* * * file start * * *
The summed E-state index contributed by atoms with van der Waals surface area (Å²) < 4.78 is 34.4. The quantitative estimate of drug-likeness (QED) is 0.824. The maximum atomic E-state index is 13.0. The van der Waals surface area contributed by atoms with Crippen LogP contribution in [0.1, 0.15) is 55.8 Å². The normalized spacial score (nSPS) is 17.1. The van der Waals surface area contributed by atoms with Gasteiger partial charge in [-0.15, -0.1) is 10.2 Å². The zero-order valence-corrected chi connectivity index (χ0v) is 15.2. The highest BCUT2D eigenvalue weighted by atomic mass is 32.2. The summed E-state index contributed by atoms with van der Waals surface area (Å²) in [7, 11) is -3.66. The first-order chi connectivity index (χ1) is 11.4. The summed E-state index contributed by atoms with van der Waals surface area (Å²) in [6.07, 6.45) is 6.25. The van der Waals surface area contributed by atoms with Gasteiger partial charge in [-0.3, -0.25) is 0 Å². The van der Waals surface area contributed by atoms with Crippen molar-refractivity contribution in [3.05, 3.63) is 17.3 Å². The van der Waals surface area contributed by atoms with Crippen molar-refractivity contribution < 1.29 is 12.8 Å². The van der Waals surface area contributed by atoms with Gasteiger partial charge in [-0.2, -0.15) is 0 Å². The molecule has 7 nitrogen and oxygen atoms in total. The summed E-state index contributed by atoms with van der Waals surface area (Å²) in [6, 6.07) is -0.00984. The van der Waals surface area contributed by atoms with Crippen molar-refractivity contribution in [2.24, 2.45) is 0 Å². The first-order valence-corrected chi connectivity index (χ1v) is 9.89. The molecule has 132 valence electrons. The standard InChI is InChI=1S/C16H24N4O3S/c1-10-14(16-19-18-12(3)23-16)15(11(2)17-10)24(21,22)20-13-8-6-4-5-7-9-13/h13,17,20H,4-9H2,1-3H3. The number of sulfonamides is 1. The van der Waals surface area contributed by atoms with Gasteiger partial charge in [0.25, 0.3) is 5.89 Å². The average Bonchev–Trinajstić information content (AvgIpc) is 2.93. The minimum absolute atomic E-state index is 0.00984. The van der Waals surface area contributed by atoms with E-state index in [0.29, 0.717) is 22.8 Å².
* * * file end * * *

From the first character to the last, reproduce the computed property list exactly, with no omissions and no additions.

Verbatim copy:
The summed E-state index contributed by atoms with van der Waals surface area (Å²) < 4.78 is 34.4. The quantitative estimate of drug-likeness (QED) is 0.824. The maximum atomic E-state index is 13.0. The van der Waals surface area contributed by atoms with Crippen LogP contribution in [0.1, 0.15) is 55.8 Å². The normalized spacial score (nSPS) is 17.1. The van der Waals surface area contributed by atoms with Gasteiger partial charge in [-0.15, -0.1) is 10.2 Å². The zero-order valence-corrected chi connectivity index (χ0v) is 15.2. The highest BCUT2D eigenvalue weighted by atomic mass is 32.2. The summed E-state index contributed by atoms with van der Waals surface area (Å²) in [7, 11) is -3.66. The first-order chi connectivity index (χ1) is 11.4. The summed E-state index contributed by atoms with van der Waals surface area (Å²) in [6.07, 6.45) is 6.25. The van der Waals surface area contributed by atoms with Gasteiger partial charge in [-0.3, -0.25) is 0 Å². The van der Waals surface area contributed by atoms with Crippen molar-refractivity contribution in [3.05, 3.63) is 17.3 Å². The van der Waals surface area contributed by atoms with Crippen molar-refractivity contribution < 1.29 is 12.8 Å². The van der Waals surface area contributed by atoms with Gasteiger partial charge in [-0.2, -0.15) is 0 Å². The molecule has 7 nitrogen and oxygen atoms in total. The summed E-state index contributed by atoms with van der Waals surface area (Å²) in [6, 6.07) is -0.00984. The van der Waals surface area contributed by atoms with Crippen molar-refractivity contribution in [2.24, 2.45) is 0 Å². The first-order valence-corrected chi connectivity index (χ1v) is 9.89. The molecule has 132 valence electrons. The standard InChI is InChI=1S/C16H24N4O3S/c1-10-14(16-19-18-12(3)23-16)15(11(2)17-10)24(21,22)20-13-8-6-4-5-7-9-13/h13,17,20H,4-9H2,1-3H3. The number of sulfonamides is 1. The van der Waals surface area contributed by atoms with Gasteiger partial charge in [0.25, 0.3) is 5.89 Å². The average Bonchev–Trinajstić information content (AvgIpc) is 2.93. The minimum absolute atomic E-state index is 0.00984. The van der Waals surface area contributed by atoms with E-state index in [0.29, 0.717) is 22.8 Å².